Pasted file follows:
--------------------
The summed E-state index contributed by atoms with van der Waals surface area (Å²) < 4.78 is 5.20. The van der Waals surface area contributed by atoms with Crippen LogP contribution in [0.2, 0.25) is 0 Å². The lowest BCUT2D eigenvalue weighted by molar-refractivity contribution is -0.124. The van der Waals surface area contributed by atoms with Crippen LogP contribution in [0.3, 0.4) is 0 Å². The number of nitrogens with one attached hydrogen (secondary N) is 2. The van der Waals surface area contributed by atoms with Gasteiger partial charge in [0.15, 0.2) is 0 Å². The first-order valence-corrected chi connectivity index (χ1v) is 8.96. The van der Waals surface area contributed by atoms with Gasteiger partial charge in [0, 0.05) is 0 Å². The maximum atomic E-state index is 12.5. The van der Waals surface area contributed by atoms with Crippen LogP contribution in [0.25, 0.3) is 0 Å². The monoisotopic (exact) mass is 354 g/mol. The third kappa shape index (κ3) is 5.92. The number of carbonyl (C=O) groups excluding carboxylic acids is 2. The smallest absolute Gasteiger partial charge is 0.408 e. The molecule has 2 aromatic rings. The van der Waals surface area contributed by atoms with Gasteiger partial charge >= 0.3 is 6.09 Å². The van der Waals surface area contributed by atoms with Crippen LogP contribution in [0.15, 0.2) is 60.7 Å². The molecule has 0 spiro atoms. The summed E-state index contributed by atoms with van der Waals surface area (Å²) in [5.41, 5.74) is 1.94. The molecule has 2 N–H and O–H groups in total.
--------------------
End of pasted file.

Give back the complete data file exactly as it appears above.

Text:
The summed E-state index contributed by atoms with van der Waals surface area (Å²) < 4.78 is 5.20. The van der Waals surface area contributed by atoms with Crippen LogP contribution in [0.2, 0.25) is 0 Å². The lowest BCUT2D eigenvalue weighted by molar-refractivity contribution is -0.124. The van der Waals surface area contributed by atoms with Crippen LogP contribution in [0.3, 0.4) is 0 Å². The number of nitrogens with one attached hydrogen (secondary N) is 2. The van der Waals surface area contributed by atoms with Gasteiger partial charge in [0.15, 0.2) is 0 Å². The first-order valence-corrected chi connectivity index (χ1v) is 8.96. The van der Waals surface area contributed by atoms with Gasteiger partial charge in [0, 0.05) is 0 Å². The maximum atomic E-state index is 12.5. The van der Waals surface area contributed by atoms with Crippen LogP contribution in [0.25, 0.3) is 0 Å². The monoisotopic (exact) mass is 354 g/mol. The third kappa shape index (κ3) is 5.92. The number of carbonyl (C=O) groups excluding carboxylic acids is 2. The smallest absolute Gasteiger partial charge is 0.408 e. The molecule has 2 aromatic rings. The van der Waals surface area contributed by atoms with Gasteiger partial charge >= 0.3 is 6.09 Å². The van der Waals surface area contributed by atoms with Crippen LogP contribution in [0.15, 0.2) is 60.7 Å². The molecule has 0 spiro atoms. The summed E-state index contributed by atoms with van der Waals surface area (Å²) in [5.41, 5.74) is 1.94. The molecule has 2 N–H and O–H groups in total.